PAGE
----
For a gentler and more general introduction, see the liner notes to the slippery chicken recording, watch one of our tutorial videos, or listen to my interview with the Computer Science Podcast Team at the University of Edinburgh.




slippery chicken is a specialised algorithmic composition program written in the general programming language Common Lisp and its object-oriented extension, the Common Lisp Object System (CLOS). Work on slippery chicken has been ongoing since 2000. Specialised as opposed to generalised means that the software was originally tailor-made to encapsulate my personal composition techniques and to suit my own compositional needs and goals. As the software has developed however, many general-purpose algorithmic composition tools have been programmed and these should be useful to a range of composers. The system does not produce music of any particular aesthetic strain—for example, although not programmed to generate tonal music the system is quite capable of producing it. But if it is to be used to generate complete pieces it does prescribe a certain approach, as described below.

The algorithmic system in slippery chicken is mainly deterministic but can include stochastic elements. It has been used to create musical structure for pieces since its inception and is now at the stage where it can generate, in one pass, complete musical scores for traditional instruments, or with the same data write sound files using samples, or MIDI file realisations of the instrumental score. The project's main aim was, and to an extent still is, to facilitate a melding of electronic and instrumental sound worlds, not just at the sonic but at the structural level. Hence certain processes common in one medium (for instance audio slicing and looping) are transferred to another (the slicing up of notated musical phrases and the instigation of sub-phrase loops, for example). Techniques for innovative combination of rhythmic and pitch data—in my opinion one of the most diffcult aspects of making convincing musical algorithms—are also offered.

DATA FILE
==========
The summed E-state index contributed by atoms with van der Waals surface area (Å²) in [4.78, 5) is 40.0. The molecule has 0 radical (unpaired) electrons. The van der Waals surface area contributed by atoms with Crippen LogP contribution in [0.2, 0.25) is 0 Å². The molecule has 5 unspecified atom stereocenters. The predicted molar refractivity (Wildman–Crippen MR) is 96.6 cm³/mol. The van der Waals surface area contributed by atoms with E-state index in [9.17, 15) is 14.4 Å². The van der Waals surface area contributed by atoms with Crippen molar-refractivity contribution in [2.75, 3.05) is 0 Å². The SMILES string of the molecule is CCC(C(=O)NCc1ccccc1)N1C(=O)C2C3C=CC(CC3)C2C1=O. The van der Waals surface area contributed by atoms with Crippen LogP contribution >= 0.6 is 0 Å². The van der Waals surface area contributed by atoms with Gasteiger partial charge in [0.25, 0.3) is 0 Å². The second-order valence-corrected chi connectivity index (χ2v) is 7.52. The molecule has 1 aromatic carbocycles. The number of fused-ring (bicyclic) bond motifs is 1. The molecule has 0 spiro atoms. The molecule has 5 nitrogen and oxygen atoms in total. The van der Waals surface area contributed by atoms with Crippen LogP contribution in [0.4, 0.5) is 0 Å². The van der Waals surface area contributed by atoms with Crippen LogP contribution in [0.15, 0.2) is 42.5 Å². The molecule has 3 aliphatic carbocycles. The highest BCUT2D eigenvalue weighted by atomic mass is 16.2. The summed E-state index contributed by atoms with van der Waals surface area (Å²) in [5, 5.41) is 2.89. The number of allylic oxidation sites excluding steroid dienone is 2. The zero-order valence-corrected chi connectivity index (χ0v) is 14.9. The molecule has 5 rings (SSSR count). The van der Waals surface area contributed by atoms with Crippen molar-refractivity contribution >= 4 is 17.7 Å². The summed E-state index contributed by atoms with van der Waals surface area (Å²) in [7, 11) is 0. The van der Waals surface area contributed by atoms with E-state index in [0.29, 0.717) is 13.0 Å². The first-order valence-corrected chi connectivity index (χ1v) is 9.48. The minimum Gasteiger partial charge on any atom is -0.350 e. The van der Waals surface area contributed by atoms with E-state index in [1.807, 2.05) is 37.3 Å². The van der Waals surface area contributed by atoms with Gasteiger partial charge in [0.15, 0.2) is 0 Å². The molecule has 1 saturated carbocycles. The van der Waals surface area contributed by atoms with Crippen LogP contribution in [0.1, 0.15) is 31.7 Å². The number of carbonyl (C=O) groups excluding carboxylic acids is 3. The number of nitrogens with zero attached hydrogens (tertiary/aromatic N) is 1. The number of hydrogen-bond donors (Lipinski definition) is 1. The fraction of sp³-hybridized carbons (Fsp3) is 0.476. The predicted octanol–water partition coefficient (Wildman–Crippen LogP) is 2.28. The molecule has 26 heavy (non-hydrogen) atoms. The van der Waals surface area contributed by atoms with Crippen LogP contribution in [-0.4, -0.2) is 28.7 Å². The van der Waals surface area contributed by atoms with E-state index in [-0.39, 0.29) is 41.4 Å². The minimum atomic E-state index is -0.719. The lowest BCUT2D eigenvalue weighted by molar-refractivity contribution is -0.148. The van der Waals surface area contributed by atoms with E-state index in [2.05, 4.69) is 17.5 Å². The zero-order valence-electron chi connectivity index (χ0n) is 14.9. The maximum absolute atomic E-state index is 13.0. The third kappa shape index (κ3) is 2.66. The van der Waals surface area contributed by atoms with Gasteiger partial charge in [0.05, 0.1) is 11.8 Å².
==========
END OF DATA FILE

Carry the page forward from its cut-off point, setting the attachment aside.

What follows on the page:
The system includes but is not mainly concerned with the automation of some of the more laborious aspects of instrumental composition—transposition, harmonic and rhythmic manipulation for example—and thus facilitates and encourages more experimentation than is generally possible when the composer has to perform these tasks with the traditional pencil and paper. By generating music data algorithmically, independent of output format, structures are available for use in the preparation of digital and notated music (in the digital case particularly for the generation of parameters for the digital synthesis and signal processing language CLM). The programme in nascent form was first used for the generation of the tape part of a piece for instruments and tape (slippery when wet). Its success in sonically and structurally integrating the instrumental and digital structures in that piece provided the impetus to pursue the idea further in the area of instrumental composition.